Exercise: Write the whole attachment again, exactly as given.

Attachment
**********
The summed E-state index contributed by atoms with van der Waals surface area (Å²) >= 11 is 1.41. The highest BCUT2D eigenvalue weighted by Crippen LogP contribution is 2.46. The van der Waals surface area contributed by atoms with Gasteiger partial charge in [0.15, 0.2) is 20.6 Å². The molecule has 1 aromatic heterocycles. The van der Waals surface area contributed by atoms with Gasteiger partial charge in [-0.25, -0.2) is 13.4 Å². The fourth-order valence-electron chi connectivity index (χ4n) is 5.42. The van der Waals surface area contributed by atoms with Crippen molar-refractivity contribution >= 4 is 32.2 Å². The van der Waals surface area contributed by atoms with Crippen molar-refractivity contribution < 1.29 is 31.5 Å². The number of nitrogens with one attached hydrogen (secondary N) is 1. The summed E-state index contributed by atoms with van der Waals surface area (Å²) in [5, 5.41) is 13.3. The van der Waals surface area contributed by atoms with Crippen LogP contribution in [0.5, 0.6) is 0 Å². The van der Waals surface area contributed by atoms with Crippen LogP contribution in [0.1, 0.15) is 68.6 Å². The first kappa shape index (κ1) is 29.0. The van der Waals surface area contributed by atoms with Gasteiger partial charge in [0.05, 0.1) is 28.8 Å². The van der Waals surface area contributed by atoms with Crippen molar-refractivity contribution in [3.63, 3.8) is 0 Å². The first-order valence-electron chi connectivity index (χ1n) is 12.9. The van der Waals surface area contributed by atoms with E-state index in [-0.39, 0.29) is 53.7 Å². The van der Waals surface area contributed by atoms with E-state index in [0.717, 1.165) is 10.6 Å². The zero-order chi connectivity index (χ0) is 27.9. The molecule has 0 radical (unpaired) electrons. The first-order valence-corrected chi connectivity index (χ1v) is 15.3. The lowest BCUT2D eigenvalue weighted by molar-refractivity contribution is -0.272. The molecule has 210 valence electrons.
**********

The summed E-state index contributed by atoms with van der Waals surface area (Å²) >= 11 is 1.41. The highest BCUT2D eigenvalue weighted by Crippen LogP contribution is 2.46. The van der Waals surface area contributed by atoms with Gasteiger partial charge in [0.15, 0.2) is 20.6 Å². The molecule has 1 aromatic heterocycles. The van der Waals surface area contributed by atoms with Gasteiger partial charge in [-0.25, -0.2) is 13.4 Å². The fourth-order valence-electron chi connectivity index (χ4n) is 5.42. The van der Waals surface area contributed by atoms with Crippen molar-refractivity contribution >= 4 is 32.2 Å². The van der Waals surface area contributed by atoms with Crippen molar-refractivity contribution < 1.29 is 31.5 Å². The number of nitrogens with one attached hydrogen (secondary N) is 1. The summed E-state index contributed by atoms with van der Waals surface area (Å²) in [5, 5.41) is 13.3. The van der Waals surface area contributed by atoms with Crippen LogP contribution in [0.5, 0.6) is 0 Å². The van der Waals surface area contributed by atoms with Crippen LogP contribution in [0.1, 0.15) is 68.6 Å². The first kappa shape index (κ1) is 29.0. The van der Waals surface area contributed by atoms with Gasteiger partial charge in [0.05, 0.1) is 28.8 Å². The van der Waals surface area contributed by atoms with Crippen molar-refractivity contribution in [3.63, 3.8) is 0 Å². The first-order valence-electron chi connectivity index (χ1n) is 12.9. The van der Waals surface area contributed by atoms with E-state index in [-0.39, 0.29) is 53.7 Å². The van der Waals surface area contributed by atoms with E-state index in [0.717, 1.165) is 10.6 Å². The zero-order chi connectivity index (χ0) is 27.9. The molecule has 0 radical (unpaired) electrons. The first-order valence-corrected chi connectivity index (χ1v) is 15.3. The lowest BCUT2D eigenvalue weighted by molar-refractivity contribution is -0.272. The molecule has 210 valence electrons.